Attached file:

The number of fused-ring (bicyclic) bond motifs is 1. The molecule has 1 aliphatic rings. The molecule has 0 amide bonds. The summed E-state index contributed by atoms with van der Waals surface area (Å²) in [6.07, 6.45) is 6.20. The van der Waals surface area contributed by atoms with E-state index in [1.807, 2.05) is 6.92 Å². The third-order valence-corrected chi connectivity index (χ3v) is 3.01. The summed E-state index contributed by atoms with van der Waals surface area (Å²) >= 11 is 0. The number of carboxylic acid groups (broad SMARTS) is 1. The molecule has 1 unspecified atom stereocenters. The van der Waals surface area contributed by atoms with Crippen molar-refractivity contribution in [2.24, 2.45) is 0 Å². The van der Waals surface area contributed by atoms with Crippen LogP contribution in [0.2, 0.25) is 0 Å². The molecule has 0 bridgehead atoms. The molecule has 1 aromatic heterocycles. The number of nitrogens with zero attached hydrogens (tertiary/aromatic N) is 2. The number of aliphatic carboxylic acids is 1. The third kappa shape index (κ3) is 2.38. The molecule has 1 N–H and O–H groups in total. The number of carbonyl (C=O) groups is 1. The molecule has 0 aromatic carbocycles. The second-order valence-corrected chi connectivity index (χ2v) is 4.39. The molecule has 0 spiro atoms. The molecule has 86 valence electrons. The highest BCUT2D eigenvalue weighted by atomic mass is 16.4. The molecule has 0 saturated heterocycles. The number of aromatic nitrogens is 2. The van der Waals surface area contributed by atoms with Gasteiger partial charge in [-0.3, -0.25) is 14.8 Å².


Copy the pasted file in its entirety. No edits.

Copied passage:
The number of fused-ring (bicyclic) bond motifs is 1. The molecule has 1 aliphatic rings. The molecule has 0 amide bonds. The summed E-state index contributed by atoms with van der Waals surface area (Å²) in [6.07, 6.45) is 6.20. The van der Waals surface area contributed by atoms with E-state index in [1.807, 2.05) is 6.92 Å². The third-order valence-corrected chi connectivity index (χ3v) is 3.01. The summed E-state index contributed by atoms with van der Waals surface area (Å²) >= 11 is 0. The number of carboxylic acid groups (broad SMARTS) is 1. The molecule has 1 unspecified atom stereocenters. The van der Waals surface area contributed by atoms with Crippen molar-refractivity contribution in [2.24, 2.45) is 0 Å². The van der Waals surface area contributed by atoms with Crippen LogP contribution in [0.2, 0.25) is 0 Å². The molecule has 0 bridgehead atoms. The molecule has 1 aromatic heterocycles. The number of nitrogens with zero attached hydrogens (tertiary/aromatic N) is 2. The number of aliphatic carboxylic acids is 1. The third kappa shape index (κ3) is 2.38. The molecule has 1 N–H and O–H groups in total. The number of carbonyl (C=O) groups is 1. The molecule has 0 aromatic carbocycles. The second-order valence-corrected chi connectivity index (χ2v) is 4.39. The molecule has 0 spiro atoms. The molecule has 86 valence electrons. The highest BCUT2D eigenvalue weighted by atomic mass is 16.4. The molecule has 0 saturated heterocycles. The number of aromatic nitrogens is 2. The van der Waals surface area contributed by atoms with Gasteiger partial charge in [-0.3, -0.25) is 14.8 Å².